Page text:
In the process of issuing a dredge and fill permit under section 404 of the Clean Water Act, the US Army Corps of Engineers (Corps) prepared an Environmental Assessment (EA). It then issued a finding of no significant impact (FONSI) based on the EA. When a federal agency issues a FONSI, it does not need to prepare a more detailed Environmental Impact Statement (EIS).
Opponents of the permit sued, claiming the EA was inadequate and did not meet the legal criteria for issuing the FONSI. After the district (trial level) court rejected the challenge, the opponents appealed to the 5th Circuit, which determined the EA was inadequate and remanded and vacated the permit.
Cannot Use Checkboxes without Comment
The 5th Circuit said the EA was inadequate because the Corps used “checkboxes” in the EA without comment or analysis as to some aspects of the project.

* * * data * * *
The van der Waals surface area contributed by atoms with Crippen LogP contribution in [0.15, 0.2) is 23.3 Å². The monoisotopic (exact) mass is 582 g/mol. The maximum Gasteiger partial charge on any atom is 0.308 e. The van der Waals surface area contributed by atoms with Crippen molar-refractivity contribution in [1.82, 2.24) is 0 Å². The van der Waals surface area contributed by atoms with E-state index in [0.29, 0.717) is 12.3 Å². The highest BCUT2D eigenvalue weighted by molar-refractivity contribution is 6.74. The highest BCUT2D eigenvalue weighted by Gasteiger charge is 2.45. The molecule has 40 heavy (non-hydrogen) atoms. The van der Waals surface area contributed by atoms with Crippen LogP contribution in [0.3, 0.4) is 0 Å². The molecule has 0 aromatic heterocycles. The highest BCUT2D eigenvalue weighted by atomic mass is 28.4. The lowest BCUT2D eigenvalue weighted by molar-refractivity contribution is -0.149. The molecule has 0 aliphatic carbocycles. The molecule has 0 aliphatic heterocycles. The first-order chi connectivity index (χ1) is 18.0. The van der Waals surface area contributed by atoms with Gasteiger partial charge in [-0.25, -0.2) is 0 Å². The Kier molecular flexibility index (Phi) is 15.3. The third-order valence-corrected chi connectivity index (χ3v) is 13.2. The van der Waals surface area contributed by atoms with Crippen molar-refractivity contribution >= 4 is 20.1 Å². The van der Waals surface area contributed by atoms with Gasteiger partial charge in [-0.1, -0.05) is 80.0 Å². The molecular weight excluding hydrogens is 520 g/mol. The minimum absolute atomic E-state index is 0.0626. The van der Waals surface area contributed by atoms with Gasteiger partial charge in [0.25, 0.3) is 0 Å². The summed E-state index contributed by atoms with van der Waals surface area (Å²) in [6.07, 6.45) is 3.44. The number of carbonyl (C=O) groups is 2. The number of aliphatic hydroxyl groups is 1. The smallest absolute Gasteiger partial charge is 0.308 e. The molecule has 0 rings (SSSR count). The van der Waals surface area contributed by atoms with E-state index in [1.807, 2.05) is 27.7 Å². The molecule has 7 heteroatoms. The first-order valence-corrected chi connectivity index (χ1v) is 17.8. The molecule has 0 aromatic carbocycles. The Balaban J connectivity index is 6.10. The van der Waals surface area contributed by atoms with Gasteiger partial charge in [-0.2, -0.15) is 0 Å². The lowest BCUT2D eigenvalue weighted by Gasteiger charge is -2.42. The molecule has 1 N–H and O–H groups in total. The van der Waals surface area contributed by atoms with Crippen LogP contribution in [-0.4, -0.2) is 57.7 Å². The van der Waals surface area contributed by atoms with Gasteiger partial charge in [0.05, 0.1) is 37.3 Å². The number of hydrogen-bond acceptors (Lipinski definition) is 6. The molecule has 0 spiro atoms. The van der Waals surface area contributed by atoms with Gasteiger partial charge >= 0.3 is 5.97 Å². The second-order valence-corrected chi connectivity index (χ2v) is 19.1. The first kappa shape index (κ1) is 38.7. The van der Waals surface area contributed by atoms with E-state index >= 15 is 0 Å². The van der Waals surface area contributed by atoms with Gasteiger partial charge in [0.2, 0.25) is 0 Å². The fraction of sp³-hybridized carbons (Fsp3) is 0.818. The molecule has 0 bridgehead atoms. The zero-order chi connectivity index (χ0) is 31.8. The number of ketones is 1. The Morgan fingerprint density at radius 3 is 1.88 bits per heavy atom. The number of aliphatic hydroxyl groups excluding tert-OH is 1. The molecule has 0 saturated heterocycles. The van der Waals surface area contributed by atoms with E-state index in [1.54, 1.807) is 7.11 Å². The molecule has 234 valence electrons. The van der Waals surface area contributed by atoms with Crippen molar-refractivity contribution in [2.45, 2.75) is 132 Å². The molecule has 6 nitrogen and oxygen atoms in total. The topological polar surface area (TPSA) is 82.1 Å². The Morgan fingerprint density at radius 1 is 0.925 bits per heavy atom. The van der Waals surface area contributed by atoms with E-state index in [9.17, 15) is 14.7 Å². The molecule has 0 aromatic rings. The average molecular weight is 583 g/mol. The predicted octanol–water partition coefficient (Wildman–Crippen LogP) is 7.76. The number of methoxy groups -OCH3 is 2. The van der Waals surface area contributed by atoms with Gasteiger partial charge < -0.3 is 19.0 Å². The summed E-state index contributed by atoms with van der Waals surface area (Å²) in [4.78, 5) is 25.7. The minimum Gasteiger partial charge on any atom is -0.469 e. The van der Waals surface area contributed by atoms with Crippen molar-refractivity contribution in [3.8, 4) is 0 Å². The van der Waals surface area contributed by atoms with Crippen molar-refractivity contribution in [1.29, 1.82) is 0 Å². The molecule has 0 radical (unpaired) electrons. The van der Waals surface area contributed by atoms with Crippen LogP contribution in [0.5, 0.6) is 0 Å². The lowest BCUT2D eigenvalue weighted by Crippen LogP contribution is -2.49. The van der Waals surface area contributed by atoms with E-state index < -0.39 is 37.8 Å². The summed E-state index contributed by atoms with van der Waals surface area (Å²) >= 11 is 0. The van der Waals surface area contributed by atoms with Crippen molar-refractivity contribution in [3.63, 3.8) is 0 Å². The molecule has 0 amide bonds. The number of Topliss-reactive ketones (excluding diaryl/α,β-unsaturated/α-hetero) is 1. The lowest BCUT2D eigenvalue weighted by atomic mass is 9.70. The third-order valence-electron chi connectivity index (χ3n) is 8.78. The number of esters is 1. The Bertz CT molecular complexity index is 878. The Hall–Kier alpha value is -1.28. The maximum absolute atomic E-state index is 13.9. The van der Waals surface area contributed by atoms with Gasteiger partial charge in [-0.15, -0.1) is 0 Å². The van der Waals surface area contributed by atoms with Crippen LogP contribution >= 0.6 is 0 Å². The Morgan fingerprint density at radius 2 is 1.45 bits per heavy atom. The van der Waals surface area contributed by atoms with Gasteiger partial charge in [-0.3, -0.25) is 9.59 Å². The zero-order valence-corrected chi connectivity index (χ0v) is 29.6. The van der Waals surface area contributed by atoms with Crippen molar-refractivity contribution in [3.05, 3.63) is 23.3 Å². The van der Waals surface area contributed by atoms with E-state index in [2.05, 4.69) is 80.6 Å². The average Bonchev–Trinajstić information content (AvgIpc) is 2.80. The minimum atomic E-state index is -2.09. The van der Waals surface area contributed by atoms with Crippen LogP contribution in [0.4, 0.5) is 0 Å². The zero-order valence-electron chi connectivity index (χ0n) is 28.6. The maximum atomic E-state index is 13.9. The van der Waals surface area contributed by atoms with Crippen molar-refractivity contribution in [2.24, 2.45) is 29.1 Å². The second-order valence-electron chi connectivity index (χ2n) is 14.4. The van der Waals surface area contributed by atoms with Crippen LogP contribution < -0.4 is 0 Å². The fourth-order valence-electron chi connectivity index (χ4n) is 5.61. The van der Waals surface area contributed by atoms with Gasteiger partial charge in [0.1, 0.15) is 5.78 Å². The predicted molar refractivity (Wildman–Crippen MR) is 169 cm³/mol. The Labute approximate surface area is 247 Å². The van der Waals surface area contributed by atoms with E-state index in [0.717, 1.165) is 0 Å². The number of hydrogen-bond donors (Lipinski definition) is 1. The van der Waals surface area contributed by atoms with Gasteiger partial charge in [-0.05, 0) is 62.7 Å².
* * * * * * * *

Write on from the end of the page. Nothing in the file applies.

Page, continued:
Multiple Incremental Impacts May Have Significant Cumulative Impact
The 5th Circuit also clarified the terms “incremental impact” and “significant impact” when used in an EA. The Court said that although a single project’s impact may only be “incremental,” the cumulative impact of the project must still be considered along with “other past, present, and reasonably foreseeable actions.” The Court noted that the Corps has fielded over eighty permit applications in an area within three miles of this project. Even if all these other projects have only an incremental impact, the Corps must also examine if the cumulative impact of all of them may be “significant.”
On remand, the Corps must prepare an EA with sufficient evidence and analysis. Only then can the Corps (and a reviewing court) determine if an EIS is required.
To see the opinion https://www.ca5.uscourts.gov/opinions/unpub/22/22-30608.0.pdf